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Members' Rights And Privileges

Volume 972: debated on Monday 29 October 1979

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I wish to raise a point of order on a general matter, Mr. Speaker. In your rulings earlier you made it clear that the customs and practices of the House are not matters for you. Many of your predecessors went to the Tower or, indeed, were beheaded because of the way in which they defended the rights and privileges of this House, mainly against the Crown. I ask you, Mr. Speaker, to reflect on how you may defend the rights and privileges of Back Benchers against the Executive, and on whether this is a matter that ought to be discussed by you. I make this—

Order. The hon. Gentle must not put words into my mouth. I did not say that the customs of this House are not my concern. I said that a convention between the two parties is not my concern. I hope that I have registered the fact that I have tried to defend the rights of hon. Members. I must tell the House that I am not prepared to use up its time any more on points of order that are not points of order, especially when there is a long list of hon. Members who wish to speak on the business before the House and who may be denied their chance to speak.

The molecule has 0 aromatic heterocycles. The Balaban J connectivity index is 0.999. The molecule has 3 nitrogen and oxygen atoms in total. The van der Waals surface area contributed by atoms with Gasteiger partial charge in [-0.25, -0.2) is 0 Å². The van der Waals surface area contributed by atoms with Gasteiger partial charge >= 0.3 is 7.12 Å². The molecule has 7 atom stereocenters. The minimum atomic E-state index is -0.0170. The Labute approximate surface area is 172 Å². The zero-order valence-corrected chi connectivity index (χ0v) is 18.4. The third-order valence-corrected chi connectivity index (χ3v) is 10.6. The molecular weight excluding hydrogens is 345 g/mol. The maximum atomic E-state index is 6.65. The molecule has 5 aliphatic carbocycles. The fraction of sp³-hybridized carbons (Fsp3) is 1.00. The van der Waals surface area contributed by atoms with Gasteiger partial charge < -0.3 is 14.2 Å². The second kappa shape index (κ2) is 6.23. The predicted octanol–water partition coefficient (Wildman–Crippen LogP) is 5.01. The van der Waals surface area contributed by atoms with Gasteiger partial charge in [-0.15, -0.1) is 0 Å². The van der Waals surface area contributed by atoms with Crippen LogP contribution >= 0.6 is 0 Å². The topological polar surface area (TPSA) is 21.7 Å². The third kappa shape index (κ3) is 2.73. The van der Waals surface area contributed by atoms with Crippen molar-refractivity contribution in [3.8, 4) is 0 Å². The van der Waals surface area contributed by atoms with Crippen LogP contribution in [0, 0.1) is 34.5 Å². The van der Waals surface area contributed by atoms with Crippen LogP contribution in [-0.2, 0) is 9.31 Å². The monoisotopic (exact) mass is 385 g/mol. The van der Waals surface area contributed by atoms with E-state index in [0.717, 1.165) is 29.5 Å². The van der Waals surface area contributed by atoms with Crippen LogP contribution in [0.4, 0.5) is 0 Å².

Earlier you interrupted me, Mr. Speaker, quite rightly, in the middle of my point of order and said that it was not a point of order. I do not seek to trespass on your generosity by pursuing the matter further. However, I should like to make it clear that in no circumstances was I seeking to put words into your mouth. I was trying to describe how I thought your ruling was given and how I thought the usual practices between Government and Front Bench were interpreted. I hope that you will take that as an apology.

I am obliged to the hon. Gentleman. It is very easy for us to misunderstand each other when the House is a little heated, as it has been. However, I am pleased to say that the temperature appears to be coming down.